No matter how many times I’ve seen the film, there’s a moment in Million Dollar Baby that hits me like a jab straight to the gut, far harder than any thrown inside the ring in this film about boxing, life, death, and balancing the consequences of all three. Even ten years later with the movie now available in a new Tenth Anniversary Blu-ray release I find myself reluctant to give away the twist for those who have not yet seen the film.
The movie is never about what you think it’s about. While borrowing aspects of your run-of-the-mill sports film, the script by Paul Haggis travels a winding road of subtle and abrupt turns, much like life. Earning near universal praise, Million Dollar Baby took home Academy Awards for Best Picture, Best Director for Clint Eastwood, Best Actress for Hillary Swank, and Best Supporting Actor for Morgan Freeman. The film has aged well and, along with Sideways, The Incredibles, and Before Sunset, it remains one of my favorite films of 2004.
The story starts out much like any sports film. Frankie Dunn (Clint Eastwood) was one of the best cut men in the boxing game. Now he owns a gym with the help of his old-time friend Scrap (Morgan Freeman). Despite his former glory, Frankie’s life is an empty one. He has an estranged daughter who he writes every week, but whose letters are always returned unopened. He attends Catholic mass every day without fail but finds neither the comfort nor answers which he seeks.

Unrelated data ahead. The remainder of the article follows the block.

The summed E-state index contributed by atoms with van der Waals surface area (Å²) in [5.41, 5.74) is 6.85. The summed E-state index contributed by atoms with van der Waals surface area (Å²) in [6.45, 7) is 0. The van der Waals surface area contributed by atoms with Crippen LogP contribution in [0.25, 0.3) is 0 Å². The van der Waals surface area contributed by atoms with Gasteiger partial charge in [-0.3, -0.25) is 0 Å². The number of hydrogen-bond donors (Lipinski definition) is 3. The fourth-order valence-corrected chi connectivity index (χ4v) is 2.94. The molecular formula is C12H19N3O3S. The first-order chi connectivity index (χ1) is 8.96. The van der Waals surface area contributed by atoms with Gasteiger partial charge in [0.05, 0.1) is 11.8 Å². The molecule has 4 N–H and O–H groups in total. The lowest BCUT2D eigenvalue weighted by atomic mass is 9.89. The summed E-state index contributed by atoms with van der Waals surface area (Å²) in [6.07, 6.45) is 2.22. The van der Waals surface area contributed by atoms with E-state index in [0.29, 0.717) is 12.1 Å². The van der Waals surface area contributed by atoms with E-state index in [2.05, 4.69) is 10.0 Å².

After loosing his latest boxer to a manager who can guarantee the fighter a title shot, his life is largely without puprose when a thirty-one year old woman named Maggie Fitzgerald (Hillary Swank) walks into his gym hoping to convince Frankie to train her. Frankie isn’t interested in training a girl, but Maggie slowly starts to wear down his resolve. Finally Frankie agrees and Maggie starts to live her dream in the ring.
The films performances across the board are top notch, and Eastwood’s direction shows a style that doesn’t need to spell out everything for the audience, something which is sadly becoming a lost art in today’s Hollywood. Although the tone shifts drastically during its second-half, each story is rooted in the foundations of Swank’s acting and what is arguably the last great performance of Eastwood’s career in front of the camera.
The world of Frankie and Maggie is filled with many odd and interesting stories that would be cut out of a lesser film. The best of these involving Danger (Jay Baruchel), a young man with absolutely no boxing talent who is constantly yelling out a challenge to fight Thomas “Hitman” Hearns, and Father Horvak (Brian F. O’Byrne), a preacher who Frankie torments on a daily basis with questions like “So is Jesus a Demigod?” The film’s many plot turns and multiple stories are held together by Freeman’s low-key narration which tells us as much about our characters as the sport of boxing. Freeman effortlessly finds just the right notes to bring the audience fully into this world.
Released ten years ago, Million Dollar Baby is now available in a new Tenth Anniversary Edition Blu-ray which includes the extras from previous editions (James Lipton’s interviews with the cast, and featurettes on boxing and the creation of the film), the new edition includes a re-mastered sound, new commentary from producer Albert Ruddy, and a near half-hour look back on the film.
[Warner Home Video, $19.98]